Mazda MX-30 buyers will receive a free wall box home charger, while the car is equipped with both a Type 2 mode 2 charge cable for 3-pin plug charging and a Type 2 mode 3 charge cable for AC charging via home or public charge points. Additionally, the DC socket allows for rapid charging up to 50Kw. In this charge mode a charging time of 30 to 40 minutes can deliver up to 80% battery charge. Using a standard 7.2kWh home charger http://www.rolecserv.com/home-charging will see the MX-30 fully charged in around 5 hours.
Thanks to it’s smaller battery, which only weighs 310kg & the way that it’s cleverly integrated into the vehicle body structure, the MX-30 is an awful lot more fun to drive than most electric cars. Coupled with the fact that this Mazda offers less regenerative breaking than many EV’s, so there’s no discernible one-pedal driving style to save battery range through brake regeneration, the MX-30 feels more rapid & much lighter on it’s feet than the competition.
On a selection of North Yorkshires finest country lanes & when driving in pouring rain, the MX-30 feels nothing but well poised & handled the tight turns & corners we encountered with aplomb. Acceleration is adequate – there’s a total of 143bhp & 271Nm’s on offer – so 62mph is reached in 9.7 seconds, with a top speed of 87mph.
What most impressed us was the ride. In all electric & plug-in cars the addition of a heavy battery underneath the cars floral or rear quarters, really alters the cars handling. Not so with the MX-30. The smaller, lighter battery is barely noticeable & if you select an MX-30, you’ll definitely have fun driving it. And, it also manages the trick of running well over poor road services, doing this in almost complete silence, banishing the poor ride quality offered by almost every other electric car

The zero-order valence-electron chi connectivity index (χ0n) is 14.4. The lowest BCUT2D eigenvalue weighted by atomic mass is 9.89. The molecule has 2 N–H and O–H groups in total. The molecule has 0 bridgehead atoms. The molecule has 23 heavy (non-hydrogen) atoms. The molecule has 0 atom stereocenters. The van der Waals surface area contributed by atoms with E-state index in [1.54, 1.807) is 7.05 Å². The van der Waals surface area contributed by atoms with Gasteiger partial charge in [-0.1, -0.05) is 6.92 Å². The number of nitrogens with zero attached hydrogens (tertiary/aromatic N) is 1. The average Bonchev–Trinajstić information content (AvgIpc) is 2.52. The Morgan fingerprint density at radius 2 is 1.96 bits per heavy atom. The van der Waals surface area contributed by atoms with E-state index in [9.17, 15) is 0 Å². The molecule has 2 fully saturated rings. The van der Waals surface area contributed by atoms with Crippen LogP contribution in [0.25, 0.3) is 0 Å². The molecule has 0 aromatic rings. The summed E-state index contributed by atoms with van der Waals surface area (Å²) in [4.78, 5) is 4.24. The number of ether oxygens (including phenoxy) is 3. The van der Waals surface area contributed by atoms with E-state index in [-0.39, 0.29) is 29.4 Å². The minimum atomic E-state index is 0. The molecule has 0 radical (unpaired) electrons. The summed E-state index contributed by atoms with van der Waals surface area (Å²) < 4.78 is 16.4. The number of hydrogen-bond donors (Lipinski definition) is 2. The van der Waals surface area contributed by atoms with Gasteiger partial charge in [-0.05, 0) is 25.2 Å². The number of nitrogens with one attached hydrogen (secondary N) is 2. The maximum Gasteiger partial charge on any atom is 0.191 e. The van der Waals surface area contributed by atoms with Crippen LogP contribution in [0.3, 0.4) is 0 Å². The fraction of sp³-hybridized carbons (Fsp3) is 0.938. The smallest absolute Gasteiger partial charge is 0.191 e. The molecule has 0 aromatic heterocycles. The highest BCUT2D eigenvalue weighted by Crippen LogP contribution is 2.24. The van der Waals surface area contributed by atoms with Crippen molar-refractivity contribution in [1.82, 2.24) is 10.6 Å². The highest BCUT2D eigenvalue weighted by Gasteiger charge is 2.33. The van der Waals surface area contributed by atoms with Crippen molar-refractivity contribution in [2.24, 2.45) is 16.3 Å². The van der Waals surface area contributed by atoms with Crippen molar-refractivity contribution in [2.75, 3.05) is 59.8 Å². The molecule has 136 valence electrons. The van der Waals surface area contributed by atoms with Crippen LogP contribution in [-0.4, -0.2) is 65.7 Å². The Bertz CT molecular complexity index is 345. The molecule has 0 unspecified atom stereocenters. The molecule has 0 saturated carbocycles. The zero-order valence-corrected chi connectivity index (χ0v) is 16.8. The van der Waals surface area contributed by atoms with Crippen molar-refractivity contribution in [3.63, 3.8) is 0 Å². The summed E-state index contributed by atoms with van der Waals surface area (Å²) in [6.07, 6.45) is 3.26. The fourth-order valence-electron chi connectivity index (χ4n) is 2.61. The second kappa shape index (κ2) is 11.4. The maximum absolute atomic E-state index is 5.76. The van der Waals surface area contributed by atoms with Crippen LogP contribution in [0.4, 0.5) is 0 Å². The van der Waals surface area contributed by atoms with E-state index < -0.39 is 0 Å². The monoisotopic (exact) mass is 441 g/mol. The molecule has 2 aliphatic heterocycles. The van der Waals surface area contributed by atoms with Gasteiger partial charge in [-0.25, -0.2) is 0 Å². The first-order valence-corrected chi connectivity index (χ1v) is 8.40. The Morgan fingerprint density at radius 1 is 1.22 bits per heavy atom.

If you’re looking at an MX-30 as a company car then thanks to it’s zero emissions, you’ll benefit from 1% BIK. And, as with all electric cars, that alone is a compelling reason to choose one.
Mazda offer a strong argument that by producing an electric car with a smaller battery, the MX-30 will reach CO2 compatibility, earlier in it’s life cycle than will happen with other electric cars. That is certainly true. However, for us, the smaller, lighter, battery really shines by making the MX-30 a really great car to drive, with excellent handling & near-perfect road manners, something incredibly rare in any EV. As far as build quality & cool design go, the MX-30 gets five stars out of five, it really is that good. And price wise, it’s competitively priced & offers excellent standard specification & safety features right across the model range.
On the downside, coming with only a 124 mile electric range, when the Hyundai Kona EV & KIA e-Niro offer almost twice that, it may not go far enough on a single charge for many fleet customers. The rear suicide doors also limit the car’s appeal as a family SUV.
As a city electric car, the MX-30 is hard to fault. It’s almost as quirky as the Honda e & drives as well as the MINI electric, it’s two main competitors. It should be more practical than both & it does have more boot space. However, the inclusion of the rear suicide doors, means that it doesn’t offer the most practical solution for rear passengers. From a drivers perspective, it’s brilliant, being one of the best electric cars we’ve driven & that would include the Jaguar I-PACE. Quality wise, it’s more than match for the premium German & Swedish brands, without their premium asking price.
If you can live with the range, we’d highly recommend one
Model: Mazda MX-30 GT Sport Tech
Price: £32,845 before the plug-in grant.
Engine: 35.5kWh battery, single electric motor
Transmission: Single-speed auto, front-wheel drive
0-62mph; 9.7 seconds
Top speed: 87mph
Range/CO2: 124 miles, 0g/km
Charging time: on a standard 7.4kWh home charger, 5 hours.